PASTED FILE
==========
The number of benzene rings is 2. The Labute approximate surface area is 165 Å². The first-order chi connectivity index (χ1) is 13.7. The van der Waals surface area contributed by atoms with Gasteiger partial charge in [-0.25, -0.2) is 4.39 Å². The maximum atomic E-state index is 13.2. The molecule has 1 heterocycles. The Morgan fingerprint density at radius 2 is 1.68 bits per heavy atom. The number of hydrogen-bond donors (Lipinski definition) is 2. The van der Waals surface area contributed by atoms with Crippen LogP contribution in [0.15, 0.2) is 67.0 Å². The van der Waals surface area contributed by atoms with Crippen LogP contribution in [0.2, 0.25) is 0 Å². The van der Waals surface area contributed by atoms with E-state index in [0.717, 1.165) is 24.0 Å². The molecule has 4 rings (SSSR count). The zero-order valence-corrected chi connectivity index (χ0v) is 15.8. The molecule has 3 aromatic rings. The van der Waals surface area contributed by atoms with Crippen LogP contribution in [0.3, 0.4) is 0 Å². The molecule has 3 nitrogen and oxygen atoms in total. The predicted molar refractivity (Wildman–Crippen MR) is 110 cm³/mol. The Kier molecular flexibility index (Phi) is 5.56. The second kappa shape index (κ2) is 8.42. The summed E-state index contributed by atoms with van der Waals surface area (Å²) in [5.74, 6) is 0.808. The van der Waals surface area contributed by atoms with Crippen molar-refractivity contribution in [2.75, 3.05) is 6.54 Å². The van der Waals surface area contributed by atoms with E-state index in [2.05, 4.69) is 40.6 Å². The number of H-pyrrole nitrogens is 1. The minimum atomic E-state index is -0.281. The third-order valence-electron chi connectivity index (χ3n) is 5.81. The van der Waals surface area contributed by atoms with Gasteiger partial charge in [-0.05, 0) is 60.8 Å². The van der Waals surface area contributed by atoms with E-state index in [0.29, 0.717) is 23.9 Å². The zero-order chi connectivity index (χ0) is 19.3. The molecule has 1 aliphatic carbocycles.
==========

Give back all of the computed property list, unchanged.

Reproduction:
The number of benzene rings is 2. The Labute approximate surface area is 165 Å². The first-order chi connectivity index (χ1) is 13.7. The van der Waals surface area contributed by atoms with Gasteiger partial charge in [-0.25, -0.2) is 4.39 Å². The maximum atomic E-state index is 13.2. The molecule has 1 heterocycles. The Morgan fingerprint density at radius 2 is 1.68 bits per heavy atom. The number of hydrogen-bond donors (Lipinski definition) is 2. The van der Waals surface area contributed by atoms with Crippen LogP contribution in [0.15, 0.2) is 67.0 Å². The van der Waals surface area contributed by atoms with Crippen LogP contribution in [0.2, 0.25) is 0 Å². The van der Waals surface area contributed by atoms with E-state index in [0.717, 1.165) is 24.0 Å². The molecule has 4 rings (SSSR count). The zero-order valence-corrected chi connectivity index (χ0v) is 15.8. The molecule has 3 aromatic rings. The van der Waals surface area contributed by atoms with Crippen LogP contribution in [0.3, 0.4) is 0 Å². The molecule has 3 nitrogen and oxygen atoms in total. The predicted molar refractivity (Wildman–Crippen MR) is 110 cm³/mol. The Kier molecular flexibility index (Phi) is 5.56. The second kappa shape index (κ2) is 8.42. The summed E-state index contributed by atoms with van der Waals surface area (Å²) in [5.74, 6) is 0.808. The van der Waals surface area contributed by atoms with Crippen molar-refractivity contribution in [2.75, 3.05) is 6.54 Å². The van der Waals surface area contributed by atoms with E-state index in [2.05, 4.69) is 40.6 Å². The number of H-pyrrole nitrogens is 1. The minimum atomic E-state index is -0.281. The third-order valence-electron chi connectivity index (χ3n) is 5.81. The van der Waals surface area contributed by atoms with Gasteiger partial charge in [-0.05, 0) is 60.8 Å². The van der Waals surface area contributed by atoms with E-state index in [0.29, 0.717) is 23.9 Å². The zero-order chi connectivity index (χ0) is 19.3. The molecule has 1 aliphatic carbocycles.